Thornton detaches himself from Bruins' sinking ship

TERRY KOSHAN -- Toronto Sun

, Last Updated: 10:01 AM ET

Even Joe Thornton couldn't help but have a chuckle at the expense of his former team.

The Boston Bruins, coming off a pair of horrible losses, continue their slide down the NHL drain and it's a credit to general manager Mike O'Connell and coach Mike Sullivan they have been able to keep their jobs.

Thornton was traded to the San Jose Sharks in late November, but it has become clear he was not the problem in Beantown. After the Sharks beat the Senators 2-0 in Ottawa on Thursday, Thornton was asked if he had heard that the Bruins had fallen 6-0 to the Los Angeles Kings at home the same night.

"I'm not there anymore," Thornton reportedly said with a grin. "It's not my team. I don't care anymore."

The majority of the Bruins may wish they could be like Thornton and make tracks out of town. Before they were hammered by the Kings, they lost 6-2 to the visiting Sharks on Tuesday.

"We thought the bottom was hit two nights ago and tonight we found a way to go lower," goalie Andrew Raycroft said on Thursday. "We've seen China."

Compounding the Bruins' woes is that earlier this week, owner Jeremy Jacobs told the Boston Globe he and president Harry Sinden have to find the solution to the team's play, and that each aspect of the organization would be scrutinized. Instead of using Jacobs' thoughts as motivation, the Bruins were crunched by the Sharks and Kings.

Said Sullivan, when asked after the loss to the Kings whether there were any positives in the game: "No, we sucked."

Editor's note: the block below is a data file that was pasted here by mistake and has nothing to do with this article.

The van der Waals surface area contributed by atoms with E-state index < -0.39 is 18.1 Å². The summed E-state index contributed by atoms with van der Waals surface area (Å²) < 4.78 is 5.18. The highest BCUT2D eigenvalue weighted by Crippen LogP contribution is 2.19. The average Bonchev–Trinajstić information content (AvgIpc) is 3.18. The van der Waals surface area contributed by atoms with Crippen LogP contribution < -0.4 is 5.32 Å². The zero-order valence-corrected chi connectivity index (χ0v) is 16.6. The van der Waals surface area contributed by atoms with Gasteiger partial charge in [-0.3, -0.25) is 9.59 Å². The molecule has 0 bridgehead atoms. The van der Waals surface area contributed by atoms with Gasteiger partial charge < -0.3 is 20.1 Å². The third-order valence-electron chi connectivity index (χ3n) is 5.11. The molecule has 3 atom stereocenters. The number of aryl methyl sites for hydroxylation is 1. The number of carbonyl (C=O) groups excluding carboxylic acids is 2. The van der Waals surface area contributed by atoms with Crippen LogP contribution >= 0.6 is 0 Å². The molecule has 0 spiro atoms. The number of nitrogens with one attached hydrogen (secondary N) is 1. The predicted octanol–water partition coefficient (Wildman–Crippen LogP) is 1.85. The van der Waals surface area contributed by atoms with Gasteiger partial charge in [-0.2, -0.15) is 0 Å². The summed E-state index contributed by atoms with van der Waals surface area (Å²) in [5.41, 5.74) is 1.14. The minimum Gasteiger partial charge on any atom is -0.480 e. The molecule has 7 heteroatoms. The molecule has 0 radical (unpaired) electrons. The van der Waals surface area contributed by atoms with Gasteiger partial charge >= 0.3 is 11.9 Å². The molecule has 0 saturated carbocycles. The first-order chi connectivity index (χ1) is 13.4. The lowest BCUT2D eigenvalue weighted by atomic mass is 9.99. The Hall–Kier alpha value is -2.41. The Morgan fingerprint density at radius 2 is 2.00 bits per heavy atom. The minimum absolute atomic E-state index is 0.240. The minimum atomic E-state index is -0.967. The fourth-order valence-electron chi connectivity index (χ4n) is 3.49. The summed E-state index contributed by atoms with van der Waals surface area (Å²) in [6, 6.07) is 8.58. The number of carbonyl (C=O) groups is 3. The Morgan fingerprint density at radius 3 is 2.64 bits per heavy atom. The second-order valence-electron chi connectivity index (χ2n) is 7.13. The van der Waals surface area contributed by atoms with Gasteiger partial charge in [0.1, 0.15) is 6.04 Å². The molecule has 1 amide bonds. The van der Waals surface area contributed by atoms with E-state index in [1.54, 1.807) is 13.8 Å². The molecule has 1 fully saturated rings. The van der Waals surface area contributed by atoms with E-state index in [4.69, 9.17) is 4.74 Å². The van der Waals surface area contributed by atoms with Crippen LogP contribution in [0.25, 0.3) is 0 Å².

Kessel falls

Phil Kessel's hold on being the No. 1 pick in the NHL entry draft in June was tenuous after the world junior ended last week

And now NHL Central Scouting has become a player in the Kessel story.

The dynamic little University of Minnesota centre, for months thought to be the obvious first pick at the draft in Vancouver, now is ranked second among North American skaters behind fellow American, defenceman Erik Johnson, in the Central Scouting mid-term rankings released yesterday. Johnson was excellent at the world junior. Kessel had a pile of points, but otherwise was average.

"If anything, Johnson opened the door that might have been locked if Kessel would have had an outstanding (world junior) tournament," NHL director of central scouting E.J. McGuire said. "There might be a lot of players who can walk through that door now."

Where any team would have picked Sidney Crosby first overall a year ago, it's becoming clearer now that what a team actually needs will determine who goes first this spring. Want a flashy forward? Take Kessel. Need a smart, mobile defenceman? It's Johnson. Or, an all-around solid forward? Try Jonathan Toews or Jordan Staal.

If McGuire were to speak directly to Kessel, he knows what he would say.

"Think of it as playing golf, having completed nine holes in an 18-hole round," McGuire said. "There is a lot of time left. It's not like (Kessel) dropped 13 spots."